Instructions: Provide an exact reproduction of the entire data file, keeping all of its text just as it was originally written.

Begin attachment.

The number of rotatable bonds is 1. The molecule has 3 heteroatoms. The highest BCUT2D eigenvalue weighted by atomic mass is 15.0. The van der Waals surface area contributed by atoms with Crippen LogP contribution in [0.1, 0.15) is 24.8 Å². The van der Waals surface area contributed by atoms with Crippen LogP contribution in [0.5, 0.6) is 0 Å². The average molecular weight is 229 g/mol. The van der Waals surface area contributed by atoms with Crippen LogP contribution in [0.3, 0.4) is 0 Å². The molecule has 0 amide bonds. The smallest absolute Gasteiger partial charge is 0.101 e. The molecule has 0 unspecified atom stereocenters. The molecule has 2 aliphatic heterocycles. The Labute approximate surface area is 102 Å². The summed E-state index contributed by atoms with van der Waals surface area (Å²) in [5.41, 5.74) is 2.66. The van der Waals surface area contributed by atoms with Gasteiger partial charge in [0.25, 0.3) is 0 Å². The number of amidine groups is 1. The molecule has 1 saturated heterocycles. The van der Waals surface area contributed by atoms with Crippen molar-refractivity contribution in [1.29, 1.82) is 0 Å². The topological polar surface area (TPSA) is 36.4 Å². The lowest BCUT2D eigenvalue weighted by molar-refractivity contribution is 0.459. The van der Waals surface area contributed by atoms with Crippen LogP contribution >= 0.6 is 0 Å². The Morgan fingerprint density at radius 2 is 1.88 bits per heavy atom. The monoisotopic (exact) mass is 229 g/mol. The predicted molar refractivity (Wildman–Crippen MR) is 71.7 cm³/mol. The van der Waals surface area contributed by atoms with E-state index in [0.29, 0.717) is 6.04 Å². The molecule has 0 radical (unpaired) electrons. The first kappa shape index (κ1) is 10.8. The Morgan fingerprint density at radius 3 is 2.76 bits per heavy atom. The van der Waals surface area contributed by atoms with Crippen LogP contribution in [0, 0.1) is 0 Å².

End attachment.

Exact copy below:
The number of rotatable bonds is 1. The molecule has 3 heteroatoms. The highest BCUT2D eigenvalue weighted by atomic mass is 15.0. The van der Waals surface area contributed by atoms with Crippen LogP contribution in [0.1, 0.15) is 24.8 Å². The van der Waals surface area contributed by atoms with Crippen LogP contribution in [0.5, 0.6) is 0 Å². The average molecular weight is 229 g/mol. The van der Waals surface area contributed by atoms with Crippen LogP contribution in [0.3, 0.4) is 0 Å². The molecule has 0 amide bonds. The smallest absolute Gasteiger partial charge is 0.101 e. The molecule has 0 unspecified atom stereocenters. The molecule has 2 aliphatic heterocycles. The Labute approximate surface area is 102 Å². The summed E-state index contributed by atoms with van der Waals surface area (Å²) in [5.41, 5.74) is 2.66. The van der Waals surface area contributed by atoms with Gasteiger partial charge in [0.25, 0.3) is 0 Å². The number of amidine groups is 1. The molecule has 1 saturated heterocycles. The van der Waals surface area contributed by atoms with Crippen molar-refractivity contribution in [1.29, 1.82) is 0 Å². The topological polar surface area (TPSA) is 36.4 Å². The lowest BCUT2D eigenvalue weighted by molar-refractivity contribution is 0.459. The van der Waals surface area contributed by atoms with Crippen LogP contribution >= 0.6 is 0 Å². The Morgan fingerprint density at radius 2 is 1.88 bits per heavy atom. The monoisotopic (exact) mass is 229 g/mol. The predicted molar refractivity (Wildman–Crippen MR) is 71.7 cm³/mol. The van der Waals surface area contributed by atoms with E-state index in [0.29, 0.717) is 6.04 Å². The molecule has 0 radical (unpaired) electrons. The first kappa shape index (κ1) is 10.8. The Morgan fingerprint density at radius 3 is 2.76 bits per heavy atom. The van der Waals surface area contributed by atoms with Crippen LogP contribution in [0, 0.1) is 0 Å².